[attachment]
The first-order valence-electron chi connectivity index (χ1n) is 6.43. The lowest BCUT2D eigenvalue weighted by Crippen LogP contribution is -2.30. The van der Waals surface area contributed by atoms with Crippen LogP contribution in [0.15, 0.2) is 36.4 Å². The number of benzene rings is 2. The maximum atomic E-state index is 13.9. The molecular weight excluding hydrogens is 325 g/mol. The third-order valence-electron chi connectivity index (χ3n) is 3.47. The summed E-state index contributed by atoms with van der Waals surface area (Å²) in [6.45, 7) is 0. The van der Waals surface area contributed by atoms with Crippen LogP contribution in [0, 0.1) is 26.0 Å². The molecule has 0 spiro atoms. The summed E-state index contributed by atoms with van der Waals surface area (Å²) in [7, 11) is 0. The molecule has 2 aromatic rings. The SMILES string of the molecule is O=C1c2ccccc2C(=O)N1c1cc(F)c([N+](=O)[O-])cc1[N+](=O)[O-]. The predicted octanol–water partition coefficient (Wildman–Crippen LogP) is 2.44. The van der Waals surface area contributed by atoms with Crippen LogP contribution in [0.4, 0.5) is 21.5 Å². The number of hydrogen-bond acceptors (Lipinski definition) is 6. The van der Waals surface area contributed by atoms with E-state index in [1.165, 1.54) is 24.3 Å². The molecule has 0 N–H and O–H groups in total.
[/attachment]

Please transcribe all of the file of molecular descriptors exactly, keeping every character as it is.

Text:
The first-order valence-electron chi connectivity index (χ1n) is 6.43. The lowest BCUT2D eigenvalue weighted by Crippen LogP contribution is -2.30. The van der Waals surface area contributed by atoms with Crippen LogP contribution in [0.15, 0.2) is 36.4 Å². The number of benzene rings is 2. The maximum atomic E-state index is 13.9. The molecular weight excluding hydrogens is 325 g/mol. The third-order valence-electron chi connectivity index (χ3n) is 3.47. The summed E-state index contributed by atoms with van der Waals surface area (Å²) in [6.45, 7) is 0. The van der Waals surface area contributed by atoms with Crippen LogP contribution in [0, 0.1) is 26.0 Å². The molecule has 0 spiro atoms. The summed E-state index contributed by atoms with van der Waals surface area (Å²) in [7, 11) is 0. The molecule has 2 aromatic rings. The SMILES string of the molecule is O=C1c2ccccc2C(=O)N1c1cc(F)c([N+](=O)[O-])cc1[N+](=O)[O-]. The predicted octanol–water partition coefficient (Wildman–Crippen LogP) is 2.44. The van der Waals surface area contributed by atoms with Crippen LogP contribution in [0.4, 0.5) is 21.5 Å². The number of hydrogen-bond acceptors (Lipinski definition) is 6. The van der Waals surface area contributed by atoms with E-state index in [1.165, 1.54) is 24.3 Å². The molecule has 0 N–H and O–H groups in total.